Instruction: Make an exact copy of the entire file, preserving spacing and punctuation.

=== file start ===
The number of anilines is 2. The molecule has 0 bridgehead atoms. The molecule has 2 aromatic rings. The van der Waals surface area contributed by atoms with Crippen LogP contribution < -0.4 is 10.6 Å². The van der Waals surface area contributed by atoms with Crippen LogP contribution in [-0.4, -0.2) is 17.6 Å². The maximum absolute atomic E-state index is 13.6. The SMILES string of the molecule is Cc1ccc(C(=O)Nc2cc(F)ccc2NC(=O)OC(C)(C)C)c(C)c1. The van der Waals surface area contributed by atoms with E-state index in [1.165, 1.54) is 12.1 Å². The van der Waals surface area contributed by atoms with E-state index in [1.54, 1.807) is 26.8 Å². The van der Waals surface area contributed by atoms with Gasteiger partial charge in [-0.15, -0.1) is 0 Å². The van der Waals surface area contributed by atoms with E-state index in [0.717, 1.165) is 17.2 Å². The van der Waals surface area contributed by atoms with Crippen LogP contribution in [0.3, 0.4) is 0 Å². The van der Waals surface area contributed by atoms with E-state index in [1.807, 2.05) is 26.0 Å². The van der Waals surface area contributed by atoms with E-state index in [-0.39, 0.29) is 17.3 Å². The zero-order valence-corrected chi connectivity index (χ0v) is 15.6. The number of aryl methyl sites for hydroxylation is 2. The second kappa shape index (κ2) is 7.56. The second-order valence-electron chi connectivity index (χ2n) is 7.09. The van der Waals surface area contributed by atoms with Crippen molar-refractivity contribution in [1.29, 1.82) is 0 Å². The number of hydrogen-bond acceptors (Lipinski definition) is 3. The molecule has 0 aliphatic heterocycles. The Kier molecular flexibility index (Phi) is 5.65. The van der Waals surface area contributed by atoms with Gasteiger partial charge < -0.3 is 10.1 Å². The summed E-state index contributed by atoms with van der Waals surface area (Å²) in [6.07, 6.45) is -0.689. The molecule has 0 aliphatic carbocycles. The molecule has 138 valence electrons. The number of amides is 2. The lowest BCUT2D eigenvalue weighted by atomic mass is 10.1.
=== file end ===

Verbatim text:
The number of anilines is 2. The molecule has 0 bridgehead atoms. The molecule has 2 aromatic rings. The van der Waals surface area contributed by atoms with Crippen LogP contribution < -0.4 is 10.6 Å². The van der Waals surface area contributed by atoms with Crippen LogP contribution in [-0.4, -0.2) is 17.6 Å². The maximum absolute atomic E-state index is 13.6. The SMILES string of the molecule is Cc1ccc(C(=O)Nc2cc(F)ccc2NC(=O)OC(C)(C)C)c(C)c1. The van der Waals surface area contributed by atoms with E-state index in [1.165, 1.54) is 12.1 Å². The van der Waals surface area contributed by atoms with E-state index in [1.54, 1.807) is 26.8 Å². The van der Waals surface area contributed by atoms with Gasteiger partial charge in [-0.15, -0.1) is 0 Å². The van der Waals surface area contributed by atoms with E-state index in [0.717, 1.165) is 17.2 Å². The van der Waals surface area contributed by atoms with Crippen LogP contribution in [0.3, 0.4) is 0 Å². The van der Waals surface area contributed by atoms with E-state index in [1.807, 2.05) is 26.0 Å². The van der Waals surface area contributed by atoms with E-state index in [-0.39, 0.29) is 17.3 Å². The zero-order valence-corrected chi connectivity index (χ0v) is 15.6. The number of aryl methyl sites for hydroxylation is 2. The second kappa shape index (κ2) is 7.56. The second-order valence-electron chi connectivity index (χ2n) is 7.09. The van der Waals surface area contributed by atoms with Crippen molar-refractivity contribution in [1.29, 1.82) is 0 Å². The number of hydrogen-bond acceptors (Lipinski definition) is 3. The molecule has 0 aliphatic heterocycles. The Kier molecular flexibility index (Phi) is 5.65. The van der Waals surface area contributed by atoms with Gasteiger partial charge < -0.3 is 10.1 Å². The summed E-state index contributed by atoms with van der Waals surface area (Å²) in [6.07, 6.45) is -0.689. The molecule has 0 aliphatic carbocycles. The molecule has 138 valence electrons. The number of amides is 2. The lowest BCUT2D eigenvalue weighted by atomic mass is 10.1.